Every Jeanketeer worth his or her low-sodium salt substitute (!!) knows that Christmas is my very favorite holiday, with Valentine's Day a close second. Know what my third-favorite is? It's every second Sunday in May, when mothers, moms, mamas, and mommies alike are honored with their very own special day!

Mother's Day has always given me the warm fuzzies. The notion of being surrounded by little people who popped out of your very own tummy presenting you with homemade cards or little gifts bought with their allowances just charms my socks off! It must be the most wonderful feeling in the world.

I'm not a mommy myself (yet!) but my lack of moppetry has never kept me from celebrating in my own way! Every Mother's Day morning, I get up early and make myself some yummy breakfast in bed. Waffles, eggs, bacon, juice, coffee, silk flower in a crystal rosebud vase—the works. Then I carry the tray to my room, climb into bed, and commence noshing! That is, if Hubby Rick is not snoring too loud. He's not much of a morning person, and likes to sleep in (or sleep it off, depending on how sloshed he got at Tacky's Tavern the night before!). If he's making the bedroom windows rattle, I just plop myself down on the living-room couch and watch QVC as I eat.

Then, I battle the post-breakfast sleepies so I stay up to receive my special present. Sure enough, usually by 11 a.m., ring-ring goes the old doorbell. It's a delivery guy with my customary bouquet of pink and yellow roses! He wears a big smile and says "Happy Mother's Day!" I'm nearly moved to tears by this, and always give him a generous tip for his perfectly reasonable, justified, and dead-wrong assumption. I open and read the words in the enclosed card that, over the phone, I told the florist to inscribe: "We love you, Mommy! From Rhett, Schuyler, and Antoinette." These are my made-up children. Whoops, scratch that—I take it back. After all, they could very well be my real children someday! I've just already picked out their names. (I can trust you not to tell Rick about my little peculiarity, right? I hide the card from him and say that the flowers are from my friend Patti.)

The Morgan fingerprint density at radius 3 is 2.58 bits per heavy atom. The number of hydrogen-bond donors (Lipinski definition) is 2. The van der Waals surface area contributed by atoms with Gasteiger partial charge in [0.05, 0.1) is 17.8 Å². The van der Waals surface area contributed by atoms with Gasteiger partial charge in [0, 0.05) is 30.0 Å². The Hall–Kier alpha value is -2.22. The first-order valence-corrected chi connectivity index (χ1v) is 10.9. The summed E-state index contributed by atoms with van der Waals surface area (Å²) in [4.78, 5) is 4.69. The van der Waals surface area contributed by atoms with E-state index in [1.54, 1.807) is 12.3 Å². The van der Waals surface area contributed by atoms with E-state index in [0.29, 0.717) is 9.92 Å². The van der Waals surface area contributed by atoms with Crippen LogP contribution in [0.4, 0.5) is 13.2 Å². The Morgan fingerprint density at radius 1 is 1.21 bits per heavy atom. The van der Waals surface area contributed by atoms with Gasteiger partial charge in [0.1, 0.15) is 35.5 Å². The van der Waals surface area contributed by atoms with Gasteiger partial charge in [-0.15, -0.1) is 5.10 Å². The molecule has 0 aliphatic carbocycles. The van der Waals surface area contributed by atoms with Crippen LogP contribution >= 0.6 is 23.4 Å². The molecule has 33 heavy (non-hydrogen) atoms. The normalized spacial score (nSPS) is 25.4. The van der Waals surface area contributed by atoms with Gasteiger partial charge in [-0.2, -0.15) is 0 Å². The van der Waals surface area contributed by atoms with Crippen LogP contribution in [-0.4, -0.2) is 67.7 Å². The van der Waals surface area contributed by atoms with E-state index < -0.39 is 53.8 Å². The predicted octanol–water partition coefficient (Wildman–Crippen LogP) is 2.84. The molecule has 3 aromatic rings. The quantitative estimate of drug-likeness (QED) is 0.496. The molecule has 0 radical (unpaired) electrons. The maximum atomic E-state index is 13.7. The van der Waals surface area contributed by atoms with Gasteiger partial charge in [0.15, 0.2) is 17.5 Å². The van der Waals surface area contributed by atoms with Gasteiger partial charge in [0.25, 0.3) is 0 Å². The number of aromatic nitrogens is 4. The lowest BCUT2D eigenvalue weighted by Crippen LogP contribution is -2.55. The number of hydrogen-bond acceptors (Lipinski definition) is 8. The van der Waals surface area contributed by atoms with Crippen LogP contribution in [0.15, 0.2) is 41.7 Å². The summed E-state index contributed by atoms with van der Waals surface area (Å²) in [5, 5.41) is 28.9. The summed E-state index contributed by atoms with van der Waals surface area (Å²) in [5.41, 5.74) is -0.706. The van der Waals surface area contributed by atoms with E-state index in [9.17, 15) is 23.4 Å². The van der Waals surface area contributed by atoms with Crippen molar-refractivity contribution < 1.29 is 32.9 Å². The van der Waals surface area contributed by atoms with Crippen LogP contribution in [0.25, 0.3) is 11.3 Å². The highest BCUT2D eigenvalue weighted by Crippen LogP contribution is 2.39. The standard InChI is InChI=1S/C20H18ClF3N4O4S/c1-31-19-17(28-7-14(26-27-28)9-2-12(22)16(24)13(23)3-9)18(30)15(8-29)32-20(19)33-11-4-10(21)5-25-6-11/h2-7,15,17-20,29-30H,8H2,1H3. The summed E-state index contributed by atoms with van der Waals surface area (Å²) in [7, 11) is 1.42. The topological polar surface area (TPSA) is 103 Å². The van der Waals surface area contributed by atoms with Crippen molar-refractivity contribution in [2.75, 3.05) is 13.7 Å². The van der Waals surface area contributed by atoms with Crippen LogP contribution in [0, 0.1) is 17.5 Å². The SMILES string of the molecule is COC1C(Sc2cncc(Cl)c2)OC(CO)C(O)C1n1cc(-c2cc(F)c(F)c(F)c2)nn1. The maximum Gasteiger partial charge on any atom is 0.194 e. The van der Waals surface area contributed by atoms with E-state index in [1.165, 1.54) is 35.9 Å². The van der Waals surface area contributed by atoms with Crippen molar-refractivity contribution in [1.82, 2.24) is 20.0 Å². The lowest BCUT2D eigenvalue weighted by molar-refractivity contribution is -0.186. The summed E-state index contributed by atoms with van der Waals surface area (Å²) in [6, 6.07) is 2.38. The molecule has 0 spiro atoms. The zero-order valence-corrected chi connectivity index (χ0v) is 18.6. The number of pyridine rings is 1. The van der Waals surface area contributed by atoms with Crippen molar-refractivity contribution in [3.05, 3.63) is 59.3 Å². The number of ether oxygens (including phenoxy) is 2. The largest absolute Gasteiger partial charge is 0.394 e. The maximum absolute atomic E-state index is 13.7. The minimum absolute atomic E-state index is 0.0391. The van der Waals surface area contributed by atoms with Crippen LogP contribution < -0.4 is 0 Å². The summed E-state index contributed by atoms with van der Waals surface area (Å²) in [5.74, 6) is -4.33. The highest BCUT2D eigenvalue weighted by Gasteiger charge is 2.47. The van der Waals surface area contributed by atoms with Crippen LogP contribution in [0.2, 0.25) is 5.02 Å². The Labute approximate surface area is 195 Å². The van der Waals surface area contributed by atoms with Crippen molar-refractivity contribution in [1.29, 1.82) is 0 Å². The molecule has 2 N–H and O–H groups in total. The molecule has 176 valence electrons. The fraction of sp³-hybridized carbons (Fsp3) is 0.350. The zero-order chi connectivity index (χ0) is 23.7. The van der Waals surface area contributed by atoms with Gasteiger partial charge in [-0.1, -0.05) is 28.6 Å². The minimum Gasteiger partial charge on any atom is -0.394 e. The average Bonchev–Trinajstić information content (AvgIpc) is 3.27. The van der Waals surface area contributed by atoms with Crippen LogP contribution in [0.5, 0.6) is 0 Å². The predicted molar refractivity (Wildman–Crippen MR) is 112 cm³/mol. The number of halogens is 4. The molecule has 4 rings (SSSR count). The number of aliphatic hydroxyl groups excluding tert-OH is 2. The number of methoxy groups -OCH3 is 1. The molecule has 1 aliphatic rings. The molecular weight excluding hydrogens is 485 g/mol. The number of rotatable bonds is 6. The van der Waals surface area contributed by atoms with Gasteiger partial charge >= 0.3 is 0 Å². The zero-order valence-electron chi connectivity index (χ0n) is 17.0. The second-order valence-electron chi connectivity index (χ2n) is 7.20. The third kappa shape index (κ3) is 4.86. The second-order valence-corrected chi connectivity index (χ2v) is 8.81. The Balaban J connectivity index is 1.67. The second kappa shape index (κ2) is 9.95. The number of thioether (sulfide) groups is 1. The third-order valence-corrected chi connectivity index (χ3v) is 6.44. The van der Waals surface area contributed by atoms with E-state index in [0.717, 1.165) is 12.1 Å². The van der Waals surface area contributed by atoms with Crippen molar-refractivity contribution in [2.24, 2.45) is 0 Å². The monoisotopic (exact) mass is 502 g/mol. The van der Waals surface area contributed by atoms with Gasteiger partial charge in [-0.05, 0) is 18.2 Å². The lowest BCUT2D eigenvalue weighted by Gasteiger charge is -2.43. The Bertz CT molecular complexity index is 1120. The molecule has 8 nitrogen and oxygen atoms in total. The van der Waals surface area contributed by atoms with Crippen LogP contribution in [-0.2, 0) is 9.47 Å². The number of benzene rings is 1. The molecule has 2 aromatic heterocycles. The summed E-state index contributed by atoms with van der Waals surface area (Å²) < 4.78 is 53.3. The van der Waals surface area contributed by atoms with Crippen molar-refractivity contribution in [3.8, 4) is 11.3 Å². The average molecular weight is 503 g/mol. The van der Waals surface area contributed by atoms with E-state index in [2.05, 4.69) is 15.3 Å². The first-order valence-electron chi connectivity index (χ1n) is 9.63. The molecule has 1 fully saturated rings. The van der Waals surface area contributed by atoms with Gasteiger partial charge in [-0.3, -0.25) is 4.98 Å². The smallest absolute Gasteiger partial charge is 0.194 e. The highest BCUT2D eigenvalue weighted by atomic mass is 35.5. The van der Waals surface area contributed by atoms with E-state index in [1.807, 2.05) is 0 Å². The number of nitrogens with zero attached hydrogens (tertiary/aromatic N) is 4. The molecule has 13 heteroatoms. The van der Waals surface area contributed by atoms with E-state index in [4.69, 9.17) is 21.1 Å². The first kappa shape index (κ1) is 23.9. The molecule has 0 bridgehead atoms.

A little later, if the weather's nice, I go Mother's Day bargain-hunting. I've gotten quite a few mommy-freebies through the years: margaritas, red-velvet cupcakes, 10-minute massages, perfume and makeup samples, coupons and discounts galore. If some dear soul asks where my kids are, I just say the hubby has them for a few hours while I take a much-needed me-break.

Okay, okay, so I'm fibbing a little. Now, don't get your undies in a bunch, Jeanketeers! I don't seriously think that Mother's Day is only about a childless woman getting her annual maternal mistaken-identity fix. My own mom is alive and well, and I make sure she gets her due, too—or try to, at least.

Last week I called to invite her to Mother's Day brunch at the Licked Skillet. I generally try to call about once a month. (She never calls—she argues that I have more than enough free time on my hands to do the calling myself.) The conversation started with her complaining about having to make a high property tax payment, and it being "all that black president's fault" or something—I wasn't quite sure what she meant since political stuff goes over my head.

When I finally brought up brunch, she said that she already had plans with her gentleman-friend Rodney. I asked why she didn't keep her Mother's Day free. She told me that her usual outing with my brother Kevin and his family was canceled because they decided to spend the day at that "heretic storefront church of theirs." (Mom is still upset at Kevin for becoming born-again and no longer attending Catholic mass.) Besides, she doubted I could afford such extravagance, and said "if [I] really believed in Mother's Day" I should send her a check for that $100 I owe her for a Greyhound bus trip I took 18 years ago. In short, it was a typical conversation with Mom. I decided to end the call before I said something I would regret.

I like to think that when I become a mommy, I won't behave like my mom. After all, why be so sour and negative to someone you wished and prayed for all your life? I would think a daughter would make you very happy. She could be the best friend you ever had. Imagine me strutting down the street with my scaled-down version! We'd get our nails done together, or share an ice-cream float at Ruby Tuesday, or wear matching pink sweats! Maybe Jean, Jr. would even want to wear a pair of glasses (nonprescription, hopefully) just like her mommy. And I think a lil' Jean would be pleasantly plump, too. All that chocolate Mommy couldn't resist spoiling her with would head straight to her adorable little thighs!